Business continuity is core to an energy customer’s experience. When the lights are on, people don’t think about power generation. But when they go out, customers get angry, the media jumps on it, and regulators may even step in. » Read More
How United States – Mexico – Canada Agreement (USMCA) Will Impact North American Cross-Border Shipments
The U.S., Mexico, and Canada released text to modernize the North American Free Trade Agreement (NAFTA) on September 30, 2018. While many news outlets reported on the new agreement—including the fact that all three countries still must ratify the trade agreement, which is likely to occur in 2019—there hasn’t been much information about how the agreement is likely to change for freight. Here are the main differences we see, which should provide significant optimism for those with cross-border shipments.
In a typical year, shipping by air and ocean follows a fairly predictable pattern of peak and slow times. However, this year is different as companies try to get ahead of new tariff implementations in the Transpacific Eastbound (China to U.S.) lane. Many shippers in this lane have ramped up their shipping early, while others are choosing to pay higher spot market rates in their preferred shipping times or waiting to see what will happen next. » Read More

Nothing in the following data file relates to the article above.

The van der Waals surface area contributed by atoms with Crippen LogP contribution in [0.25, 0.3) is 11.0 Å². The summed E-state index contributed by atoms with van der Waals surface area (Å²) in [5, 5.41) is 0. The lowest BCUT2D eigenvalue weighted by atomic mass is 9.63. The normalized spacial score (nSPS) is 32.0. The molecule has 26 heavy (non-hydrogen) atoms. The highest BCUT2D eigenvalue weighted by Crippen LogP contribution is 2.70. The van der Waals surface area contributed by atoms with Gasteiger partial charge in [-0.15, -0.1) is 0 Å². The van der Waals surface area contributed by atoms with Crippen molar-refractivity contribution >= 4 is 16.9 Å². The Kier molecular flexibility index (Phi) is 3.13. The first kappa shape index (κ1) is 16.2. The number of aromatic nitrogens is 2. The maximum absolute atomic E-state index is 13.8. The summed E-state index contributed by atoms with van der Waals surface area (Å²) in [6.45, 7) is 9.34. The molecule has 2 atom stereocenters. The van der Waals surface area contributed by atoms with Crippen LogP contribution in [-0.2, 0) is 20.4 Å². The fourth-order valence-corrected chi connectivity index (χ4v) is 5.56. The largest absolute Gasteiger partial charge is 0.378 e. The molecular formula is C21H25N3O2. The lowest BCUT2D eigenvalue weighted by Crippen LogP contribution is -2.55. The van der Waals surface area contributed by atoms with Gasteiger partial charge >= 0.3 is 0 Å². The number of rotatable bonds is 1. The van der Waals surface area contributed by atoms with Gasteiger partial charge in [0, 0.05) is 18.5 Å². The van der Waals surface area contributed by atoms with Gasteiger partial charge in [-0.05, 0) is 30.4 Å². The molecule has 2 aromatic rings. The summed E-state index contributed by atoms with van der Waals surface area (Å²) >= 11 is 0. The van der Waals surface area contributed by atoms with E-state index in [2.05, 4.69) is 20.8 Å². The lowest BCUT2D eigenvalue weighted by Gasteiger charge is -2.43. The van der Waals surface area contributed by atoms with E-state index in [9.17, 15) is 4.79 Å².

Wanting to know how your supply chain compares to others in your industry (or the market at large) is natural. After all, knowing where you stand can influence your goals, planning, and strategies in the future.
Have you ever played Tetris? If so, you already have some understanding of what it’s like to manage a consolidated shipment. Unlike Tetris, success is more than a blinking screen of lights—it’s building a global freight consolidation strategy that is solid, effective and consistent. As a result, you will save both time and money while operating your supply chain.